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A voice of compassion amid howls of zealotry


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The unrestrained freedom extended by the current regime to a bunch of saffron-clad street vendors of Sinhala Buddhist zealotry is pushing Sri Lanka once again into a cauldron of ethnic and religious convulsion. The nationwide spread and virulence of these hate mongers is jeopardising the very survival of the nation’s democratic polity, economic recovery – especially after the failed constitutional coup of October 2018 and worsened by the April Easter carnage – social cohesion, religious pluralism and international image. 

In a land where Thervada Buddhism is supposed to spread compassion and love for everyone, zealous warriors from the Buddhist sangha are spreading hatred, and the language they use in public is so uncultured and un-Buddhist, which makes one wonder whether these monks actually belong to that noble Buddhist order. ‘Slapping’, ‘stoning’, ‘expelling’ and ‘exterminating’, for instance, are terminologies certainly not those of Siddhartha, whose universal message was compassion, tolerance, peace and love.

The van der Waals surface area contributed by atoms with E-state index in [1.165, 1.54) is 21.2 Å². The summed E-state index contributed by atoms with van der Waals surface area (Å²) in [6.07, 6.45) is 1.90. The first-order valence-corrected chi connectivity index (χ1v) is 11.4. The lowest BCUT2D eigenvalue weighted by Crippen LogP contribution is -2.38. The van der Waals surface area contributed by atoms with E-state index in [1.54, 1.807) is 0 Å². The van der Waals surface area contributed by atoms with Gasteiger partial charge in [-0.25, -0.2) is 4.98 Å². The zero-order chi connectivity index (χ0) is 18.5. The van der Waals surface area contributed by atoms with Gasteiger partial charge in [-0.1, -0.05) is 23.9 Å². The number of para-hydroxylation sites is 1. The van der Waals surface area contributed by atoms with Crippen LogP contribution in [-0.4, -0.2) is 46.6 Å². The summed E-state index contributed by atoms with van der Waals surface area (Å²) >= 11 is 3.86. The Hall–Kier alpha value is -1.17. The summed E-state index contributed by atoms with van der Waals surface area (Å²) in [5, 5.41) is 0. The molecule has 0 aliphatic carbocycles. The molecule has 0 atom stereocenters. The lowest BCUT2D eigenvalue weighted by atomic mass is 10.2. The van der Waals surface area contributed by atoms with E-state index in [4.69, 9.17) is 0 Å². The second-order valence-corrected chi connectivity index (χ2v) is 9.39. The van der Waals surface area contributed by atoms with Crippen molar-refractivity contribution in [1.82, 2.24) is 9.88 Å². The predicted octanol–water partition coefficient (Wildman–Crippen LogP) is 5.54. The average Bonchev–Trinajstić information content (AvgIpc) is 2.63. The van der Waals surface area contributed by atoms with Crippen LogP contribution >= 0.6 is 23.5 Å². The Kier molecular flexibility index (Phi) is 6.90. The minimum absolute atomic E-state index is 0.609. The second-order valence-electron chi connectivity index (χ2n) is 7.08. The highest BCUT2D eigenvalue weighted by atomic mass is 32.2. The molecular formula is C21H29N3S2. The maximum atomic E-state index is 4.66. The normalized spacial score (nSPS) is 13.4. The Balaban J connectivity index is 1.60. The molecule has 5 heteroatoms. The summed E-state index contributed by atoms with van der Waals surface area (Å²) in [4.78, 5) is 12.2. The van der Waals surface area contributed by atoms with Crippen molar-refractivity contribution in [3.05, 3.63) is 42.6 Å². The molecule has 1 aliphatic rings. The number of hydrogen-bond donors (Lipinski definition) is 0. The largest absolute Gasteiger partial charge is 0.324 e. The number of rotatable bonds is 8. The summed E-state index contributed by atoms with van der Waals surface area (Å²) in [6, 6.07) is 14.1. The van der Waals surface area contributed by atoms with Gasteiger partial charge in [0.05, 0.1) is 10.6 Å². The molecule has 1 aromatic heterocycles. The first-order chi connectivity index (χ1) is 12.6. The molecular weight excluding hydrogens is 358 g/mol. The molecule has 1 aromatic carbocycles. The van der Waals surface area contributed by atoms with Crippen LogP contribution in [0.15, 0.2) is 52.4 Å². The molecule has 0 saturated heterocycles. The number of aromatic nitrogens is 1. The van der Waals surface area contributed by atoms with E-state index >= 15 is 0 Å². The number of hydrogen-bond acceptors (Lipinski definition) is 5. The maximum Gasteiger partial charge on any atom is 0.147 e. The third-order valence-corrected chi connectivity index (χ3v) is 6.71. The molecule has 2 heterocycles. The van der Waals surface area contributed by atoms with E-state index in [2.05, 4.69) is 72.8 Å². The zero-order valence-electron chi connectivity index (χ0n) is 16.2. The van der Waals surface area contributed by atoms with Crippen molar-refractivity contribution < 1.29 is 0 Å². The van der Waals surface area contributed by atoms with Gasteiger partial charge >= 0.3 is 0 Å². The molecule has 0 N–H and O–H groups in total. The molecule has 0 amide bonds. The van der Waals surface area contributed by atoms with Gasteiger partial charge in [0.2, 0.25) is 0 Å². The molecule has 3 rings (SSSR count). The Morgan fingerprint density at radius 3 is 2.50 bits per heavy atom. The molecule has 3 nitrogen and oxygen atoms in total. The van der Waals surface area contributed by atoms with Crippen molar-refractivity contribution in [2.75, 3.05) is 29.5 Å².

Sri Lanka remained an exemplary embodiment of this message for millennia. It is therefore shocking that this message is now twisted, corrupted and sacrificed by militant priests at the altar of political aspirations.  

It is in this disturbing and gloomy atmosphere that one comes across a voice of calm, hope, serenity and compassion, in the figure of an unassuming but dignified spiritual personality, Ven. Galkande Dhammananda Thero (Ven. Thero), who is tirelessly working from within and outside the quiet precincts of the Walpola Rahula Institute (WRI) in which he is the Director of Buddhist Studies. Little I knew about this great soul when I first met him a couple of years ago. With a few dignified words of welcome and short and friendly chat in English (because my Sinhala is too poor), his kindness, sincerity, composure and intellect melted my heart, and made me realise that Sri Lanka has produced another Buddhist scholar-son on the footsteps of such spiritual and intellectual luminaries like Ven. Velivitta Sarankara, Sir Walpola Rahula Thero and Maduluwawe Sobitha Thero.